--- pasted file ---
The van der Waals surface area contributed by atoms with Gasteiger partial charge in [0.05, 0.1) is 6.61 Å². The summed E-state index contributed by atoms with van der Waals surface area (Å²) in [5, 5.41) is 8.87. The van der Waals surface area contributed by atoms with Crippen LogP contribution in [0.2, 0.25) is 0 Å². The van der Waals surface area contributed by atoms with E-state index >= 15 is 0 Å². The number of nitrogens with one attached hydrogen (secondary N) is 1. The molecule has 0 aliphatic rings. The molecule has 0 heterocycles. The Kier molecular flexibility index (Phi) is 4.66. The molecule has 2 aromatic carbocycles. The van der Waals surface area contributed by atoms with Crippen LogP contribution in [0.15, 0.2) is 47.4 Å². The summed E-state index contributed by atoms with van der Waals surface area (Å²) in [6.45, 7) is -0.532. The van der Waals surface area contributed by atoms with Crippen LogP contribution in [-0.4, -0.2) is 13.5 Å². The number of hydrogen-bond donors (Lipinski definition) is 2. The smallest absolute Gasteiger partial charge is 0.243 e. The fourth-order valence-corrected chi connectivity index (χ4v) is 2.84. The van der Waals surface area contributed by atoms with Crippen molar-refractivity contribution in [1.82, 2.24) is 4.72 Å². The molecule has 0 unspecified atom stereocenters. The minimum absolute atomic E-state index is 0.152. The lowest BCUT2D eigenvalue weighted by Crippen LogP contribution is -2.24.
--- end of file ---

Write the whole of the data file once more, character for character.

The van der Waals surface area contributed by atoms with Gasteiger partial charge in [0.05, 0.1) is 6.61 Å². The summed E-state index contributed by atoms with van der Waals surface area (Å²) in [5, 5.41) is 8.87. The van der Waals surface area contributed by atoms with Crippen LogP contribution in [0.2, 0.25) is 0 Å². The van der Waals surface area contributed by atoms with E-state index >= 15 is 0 Å². The number of nitrogens with one attached hydrogen (secondary N) is 1. The molecule has 0 aliphatic rings. The molecule has 0 heterocycles. The Kier molecular flexibility index (Phi) is 4.66. The molecule has 2 aromatic carbocycles. The van der Waals surface area contributed by atoms with Crippen LogP contribution in [0.15, 0.2) is 47.4 Å². The summed E-state index contributed by atoms with van der Waals surface area (Å²) in [6.45, 7) is -0.532. The van der Waals surface area contributed by atoms with Crippen LogP contribution in [-0.4, -0.2) is 13.5 Å². The number of hydrogen-bond donors (Lipinski definition) is 2. The smallest absolute Gasteiger partial charge is 0.243 e. The fourth-order valence-corrected chi connectivity index (χ4v) is 2.84. The van der Waals surface area contributed by atoms with Crippen molar-refractivity contribution in [1.82, 2.24) is 4.72 Å². The molecule has 0 unspecified atom stereocenters. The minimum absolute atomic E-state index is 0.152. The lowest BCUT2D eigenvalue weighted by Crippen LogP contribution is -2.24.